The ageing population

Government statistics are projecting that by the year 2020 there will be 12% more people in the UK aged 65 and over than there were in 2015. This compares with an overall population growth of just 3%.

Another prediction is that the number of retired people will have increased by 1.1 million in the three years after 2015, making this the fastest growing sector of the population.

Meanwhile we have become accustomed to the assumption that improvements in medical science will result in ever-increasing lifespans, with consequent pressure on family finances.

However, this assumption has been cast into doubt by research undertaken by the actuarial profession (actuaries are the number-crunchers who are said to have found accountancy too exciting).

Figures produced by the Continuous Mortality Investigation of the Institute and Faculty of Actuaries suggest that for a number of reasons lifespans may not be increasing as fast as had been thought.

What are the messages of these various statistics for retirees wondering how long their finances will last? Very often, the answer will depend on the type of pension scheme to which they belong.

Members of occupational pension schemes have the great benefit of certainty as to the income they can expect to receive. The investment risk in funding undefined periods of retirement falls on the employer, and many occupational schemes are suffering from massive financial deficits.

The employers who fund these schemes are offering what appear to be extremely attractive terms to employees who transfer to personal schemes, in which the investors bear the investment risk.

However, personal schemes enjoy the benefit of much greater flexibility as to the times at which and the ways in which benefits can be drawn.

Comparing the benefits of the two types of scheme is a complicated exercise and requires specialist professional advice.

The twin dilemma facing many personal pension holders is how long they will live and how long their funds will last. In this respect the actuaries’ conclusions may give rise to mixed feelings

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The ageing population

Government statistics are projecting that by the year 2020 there will be 12% more people in the UK aged 65 and over than there were in 2015. This compares with an overall population growth of just 3%.

Another prediction is that the number of retired people will have increased by 1.1 million in the three years after 2015, making this the fastest growing sector of the population.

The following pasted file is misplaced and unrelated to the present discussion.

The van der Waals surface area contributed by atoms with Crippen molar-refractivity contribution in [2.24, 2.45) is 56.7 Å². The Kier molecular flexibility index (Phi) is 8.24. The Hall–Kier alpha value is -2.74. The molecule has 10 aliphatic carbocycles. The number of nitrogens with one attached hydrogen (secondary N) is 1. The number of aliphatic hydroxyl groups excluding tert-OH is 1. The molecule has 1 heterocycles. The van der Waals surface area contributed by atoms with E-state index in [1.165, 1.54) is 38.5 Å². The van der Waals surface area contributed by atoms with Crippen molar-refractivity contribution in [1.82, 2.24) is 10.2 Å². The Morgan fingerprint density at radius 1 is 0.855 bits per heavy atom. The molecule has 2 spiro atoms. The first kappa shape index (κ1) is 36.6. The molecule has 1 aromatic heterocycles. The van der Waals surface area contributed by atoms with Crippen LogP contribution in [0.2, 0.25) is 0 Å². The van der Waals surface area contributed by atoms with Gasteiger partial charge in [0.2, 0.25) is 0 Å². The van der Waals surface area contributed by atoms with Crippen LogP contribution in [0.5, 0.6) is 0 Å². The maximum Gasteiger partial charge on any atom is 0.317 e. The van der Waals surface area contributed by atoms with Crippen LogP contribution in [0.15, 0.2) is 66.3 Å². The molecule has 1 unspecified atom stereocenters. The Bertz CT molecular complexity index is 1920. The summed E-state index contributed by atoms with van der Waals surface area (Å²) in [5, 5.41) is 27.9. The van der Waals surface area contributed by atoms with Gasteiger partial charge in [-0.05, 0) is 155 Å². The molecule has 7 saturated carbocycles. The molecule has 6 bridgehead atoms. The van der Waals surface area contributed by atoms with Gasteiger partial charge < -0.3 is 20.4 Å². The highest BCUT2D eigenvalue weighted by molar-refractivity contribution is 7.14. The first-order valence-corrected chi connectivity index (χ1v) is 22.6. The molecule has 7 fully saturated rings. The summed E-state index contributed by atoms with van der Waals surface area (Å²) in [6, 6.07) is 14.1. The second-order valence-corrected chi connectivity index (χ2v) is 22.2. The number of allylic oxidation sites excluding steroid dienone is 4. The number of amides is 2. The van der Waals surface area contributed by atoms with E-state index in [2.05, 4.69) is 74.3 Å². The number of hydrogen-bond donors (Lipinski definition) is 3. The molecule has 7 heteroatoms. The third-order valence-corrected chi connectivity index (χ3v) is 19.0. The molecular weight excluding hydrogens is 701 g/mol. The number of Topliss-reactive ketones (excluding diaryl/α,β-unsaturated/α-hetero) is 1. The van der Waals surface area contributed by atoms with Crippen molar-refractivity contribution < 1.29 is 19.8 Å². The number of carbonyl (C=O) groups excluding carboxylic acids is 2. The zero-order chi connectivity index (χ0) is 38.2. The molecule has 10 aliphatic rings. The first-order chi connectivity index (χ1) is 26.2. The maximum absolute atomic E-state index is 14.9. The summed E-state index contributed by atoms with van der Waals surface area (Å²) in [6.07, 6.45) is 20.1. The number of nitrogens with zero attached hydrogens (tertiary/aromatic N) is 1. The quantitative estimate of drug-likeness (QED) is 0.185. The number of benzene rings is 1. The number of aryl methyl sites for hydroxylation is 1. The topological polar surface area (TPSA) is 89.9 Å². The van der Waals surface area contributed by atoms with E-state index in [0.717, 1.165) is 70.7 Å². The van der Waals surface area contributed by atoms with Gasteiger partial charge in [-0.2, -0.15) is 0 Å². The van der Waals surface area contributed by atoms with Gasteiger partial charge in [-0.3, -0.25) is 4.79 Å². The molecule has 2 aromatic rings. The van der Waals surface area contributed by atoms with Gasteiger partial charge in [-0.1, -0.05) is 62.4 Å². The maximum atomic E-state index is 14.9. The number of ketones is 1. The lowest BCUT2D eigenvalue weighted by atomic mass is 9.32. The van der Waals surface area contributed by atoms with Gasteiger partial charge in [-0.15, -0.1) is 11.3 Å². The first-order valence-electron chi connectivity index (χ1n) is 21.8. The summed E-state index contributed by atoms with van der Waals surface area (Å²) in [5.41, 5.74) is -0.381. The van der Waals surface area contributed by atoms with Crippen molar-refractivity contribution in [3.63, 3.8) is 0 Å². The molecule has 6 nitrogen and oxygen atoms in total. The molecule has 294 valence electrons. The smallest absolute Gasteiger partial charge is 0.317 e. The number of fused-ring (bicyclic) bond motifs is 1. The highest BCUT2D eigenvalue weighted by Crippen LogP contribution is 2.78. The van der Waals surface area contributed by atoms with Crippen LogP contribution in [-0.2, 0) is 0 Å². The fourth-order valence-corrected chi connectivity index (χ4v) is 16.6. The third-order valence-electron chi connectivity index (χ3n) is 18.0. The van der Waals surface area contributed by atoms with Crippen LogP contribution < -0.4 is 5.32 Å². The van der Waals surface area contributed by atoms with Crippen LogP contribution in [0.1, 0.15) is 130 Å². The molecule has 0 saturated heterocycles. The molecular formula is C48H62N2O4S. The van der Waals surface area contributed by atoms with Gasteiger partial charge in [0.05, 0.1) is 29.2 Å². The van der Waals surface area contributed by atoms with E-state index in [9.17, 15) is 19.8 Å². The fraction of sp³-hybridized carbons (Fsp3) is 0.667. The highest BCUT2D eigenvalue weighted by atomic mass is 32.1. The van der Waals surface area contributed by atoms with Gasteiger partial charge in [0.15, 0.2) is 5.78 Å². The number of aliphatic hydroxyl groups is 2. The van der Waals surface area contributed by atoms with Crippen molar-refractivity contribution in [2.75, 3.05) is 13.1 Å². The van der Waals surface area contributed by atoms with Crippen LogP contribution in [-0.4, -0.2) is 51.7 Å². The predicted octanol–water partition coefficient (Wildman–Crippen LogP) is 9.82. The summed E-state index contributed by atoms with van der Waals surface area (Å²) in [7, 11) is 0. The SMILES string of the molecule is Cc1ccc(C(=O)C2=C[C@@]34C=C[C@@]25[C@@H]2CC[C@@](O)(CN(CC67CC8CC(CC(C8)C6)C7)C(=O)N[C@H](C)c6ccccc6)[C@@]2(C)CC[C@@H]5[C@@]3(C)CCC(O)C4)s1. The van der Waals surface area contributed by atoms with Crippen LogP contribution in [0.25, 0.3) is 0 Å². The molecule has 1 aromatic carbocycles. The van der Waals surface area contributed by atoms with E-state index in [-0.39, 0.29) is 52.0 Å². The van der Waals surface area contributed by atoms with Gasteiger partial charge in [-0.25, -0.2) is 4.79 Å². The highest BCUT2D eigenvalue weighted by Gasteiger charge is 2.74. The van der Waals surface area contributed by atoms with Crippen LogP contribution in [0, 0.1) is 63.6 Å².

Meanwhile we have become accustomed to the assumption that improvements in medical science will result in ever-increasing lifespans, with consequent pressure on family finances.

However, this assumption has been cast into doubt by research undertaken by the actuarial profession (actuaries are the number-crunchers who are said to have found accountancy too exciting).

Figures produced by the Continuous Mortality Investigation of the Institute and Faculty of Actuaries suggest that for a number of reasons lifespans may not be increasing as fast as had been thought.

What are the messages of these various statistics for retirees wondering how long their finances will last? Very often, the answer will depend on the type of pension scheme to which they belong.

Members of occupational pension schemes have the great benefit of certainty as to the income they can expect to receive. The investment risk in funding undefined periods of retirement falls on the employer, and many occupational schemes are suffering from massive financial deficits.

The employers who fund these schemes are offering what appear to be extremely attractive terms to employees who transfer to personal schemes, in which the investors bear the investment risk.

However, personal schemes enjoy the benefit of much greater flexibility as to the times at which and the ways in which benefits can be drawn.

Comparing the benefits of the two types of scheme is a complicated exercise and requires specialist professional advice.

The twin dilemma facing many personal pension holders is how long they will live and how long their funds will last. In this respect the actuaries’ conclusions may give rise to mixed feelings